Church organists play for decades
Yes, church congregations can sing hymns without someone at the piano or organ. Many did when new churches were being formed in the mid 1800s. But it's a lot easier and very inspirational when someone sits at "the king of instruments" — the pipe organ. Think of the organists you remember from your childhood days.
I grew up at Sumner Center Evangelical Church 20 miles south of Rochester where my mother played piano and later the organ for 38 years. Before that she had played music in a Spring Valley church in the late teens for the Rev. John Thomas Oliphant, the father of Rochester's John Oliphant who just turned 100 a week ago.
The Mayo Clinic carillon was installed in the famous Plummer Building in 1928 with 28 bells from Croydon, England. Dr. Will Mayo hand-picked James Drummond as the first carilloneur until retiring in early 1958. I interviewed Drummond just after I came to KROC a few weeks earlier. He was followed by Dean Robinson who served thousands musically for 46 years.
Dean had also been the organist at his church in Mazeppa for many years. Dean was followed by Jeff Daehn, Mayo's present music maker above Rochester. Several years ago, 28 more bells were added to bring the total to 56.
It's huge daily exercise at least eight times a week as Jeff rides the elevator to the 15th floor of the Plummer Building and hikes up the last five flights on foot. The middle three of those five flights are like a circular staircase in a light house.
In earlier years, the carillon was played from floor 19 and it was a bit "breezy" up there. In 1977, a "cabin" was installed around the carillon and the people who play it, so now there's heat and air conditioning. Jeff plays Monday at 7 p.m. and each Wednesday and Friday at noon, plus daily for a half hour at 4:45 p.m. He also plays on holidays at 9 a.m. and in the evening.
Many of you remember Sid and Kathleen Norby, Rochester residents who worked a total of 69 years at Mayo Clinic, mostly in radiology. Sid began in 1943 until retiring in 1977. Kathleen was there from 1950 until 1985.
Kathleen was and still is a church organist for more than 60 years. Her early years were at the First Evangelical United Brethren Church followed by a few years at another downtown First Christian Church.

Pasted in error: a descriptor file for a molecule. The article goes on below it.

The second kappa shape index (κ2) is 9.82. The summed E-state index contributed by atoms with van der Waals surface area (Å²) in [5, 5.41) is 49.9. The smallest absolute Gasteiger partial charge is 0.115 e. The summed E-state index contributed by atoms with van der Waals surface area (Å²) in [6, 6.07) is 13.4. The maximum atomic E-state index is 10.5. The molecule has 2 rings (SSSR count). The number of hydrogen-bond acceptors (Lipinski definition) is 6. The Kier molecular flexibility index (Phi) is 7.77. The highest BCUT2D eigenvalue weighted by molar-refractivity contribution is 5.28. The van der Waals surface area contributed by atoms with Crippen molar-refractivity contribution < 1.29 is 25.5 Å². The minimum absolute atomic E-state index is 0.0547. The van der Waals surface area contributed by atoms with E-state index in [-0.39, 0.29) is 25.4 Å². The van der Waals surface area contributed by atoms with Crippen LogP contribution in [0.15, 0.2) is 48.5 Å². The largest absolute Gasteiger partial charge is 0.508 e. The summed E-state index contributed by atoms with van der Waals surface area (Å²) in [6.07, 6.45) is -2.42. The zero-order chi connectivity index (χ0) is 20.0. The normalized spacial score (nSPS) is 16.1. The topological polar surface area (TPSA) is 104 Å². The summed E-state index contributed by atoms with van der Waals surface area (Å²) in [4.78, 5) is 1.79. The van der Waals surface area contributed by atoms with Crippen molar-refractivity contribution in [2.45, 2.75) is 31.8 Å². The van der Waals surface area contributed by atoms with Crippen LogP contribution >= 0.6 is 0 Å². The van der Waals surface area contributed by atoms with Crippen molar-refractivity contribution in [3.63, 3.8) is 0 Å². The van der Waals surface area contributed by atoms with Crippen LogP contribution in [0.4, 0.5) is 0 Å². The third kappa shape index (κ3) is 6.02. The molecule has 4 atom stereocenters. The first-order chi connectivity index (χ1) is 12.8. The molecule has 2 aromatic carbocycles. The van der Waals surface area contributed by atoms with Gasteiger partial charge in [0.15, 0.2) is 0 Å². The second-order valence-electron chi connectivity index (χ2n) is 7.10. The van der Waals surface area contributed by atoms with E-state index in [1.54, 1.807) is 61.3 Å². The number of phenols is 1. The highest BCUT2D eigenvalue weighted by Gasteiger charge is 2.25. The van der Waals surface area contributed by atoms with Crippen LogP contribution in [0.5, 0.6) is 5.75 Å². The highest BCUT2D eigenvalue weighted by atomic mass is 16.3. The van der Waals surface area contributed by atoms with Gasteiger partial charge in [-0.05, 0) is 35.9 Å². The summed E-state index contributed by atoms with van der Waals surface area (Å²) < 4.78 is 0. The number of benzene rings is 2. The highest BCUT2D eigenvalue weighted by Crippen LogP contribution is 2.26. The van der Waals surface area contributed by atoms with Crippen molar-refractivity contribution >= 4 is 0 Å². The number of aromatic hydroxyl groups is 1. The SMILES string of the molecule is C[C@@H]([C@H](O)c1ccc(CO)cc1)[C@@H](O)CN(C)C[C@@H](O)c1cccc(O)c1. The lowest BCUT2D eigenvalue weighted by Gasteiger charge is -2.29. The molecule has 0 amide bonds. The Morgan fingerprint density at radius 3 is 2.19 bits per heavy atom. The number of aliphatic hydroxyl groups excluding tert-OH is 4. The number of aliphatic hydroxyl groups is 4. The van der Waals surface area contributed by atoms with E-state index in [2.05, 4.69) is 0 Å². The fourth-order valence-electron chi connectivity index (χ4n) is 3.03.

One day Pastor Vern Hylton from the new Homestead Evangelical United Brethren Church called her to be that church's organist, a position she held for more than 30 years. Today, Kathleen resides in Mesa, Ariz., and plays three services each Sunday at Velda Rose United Methodist Church, which has a membership of 1,500.
It's a very active church, filled with many who have retired and make the area a permanent home. Kathleen told me the church is building a huge storage building to hold tons of household merchandise that parishioners bring in for its twice-yearly rummage sales. That project brings in thousands of dollars for their outreach program.
I'm using memory now. I believe Fred Nitschke played the organ for more than 40 years at Trinity Lutheran Church in Rochester. Before he retired, Bob Scoggin played the organ at Christ United Methodist Church for 30 years, from 1963 until 1993, and occasionally since as needed. Bob still gives organ lessons to students here.
My memory bank includes the late Jerry Tupper as the organist at St. Francis Catholic Church in Rochester prior to his death in 1964. Yes, there are so many church organists who have stories and I know I'll hear more from you on this.
I've always wondered how an organist can keep track of the verses he or she is playing while the congregation sings. Do you suppose they might end a verse too early or start another verse when the rest of the congregation is done singing?
Next week: A look at St. Joachim's Catholic Church in Plainview.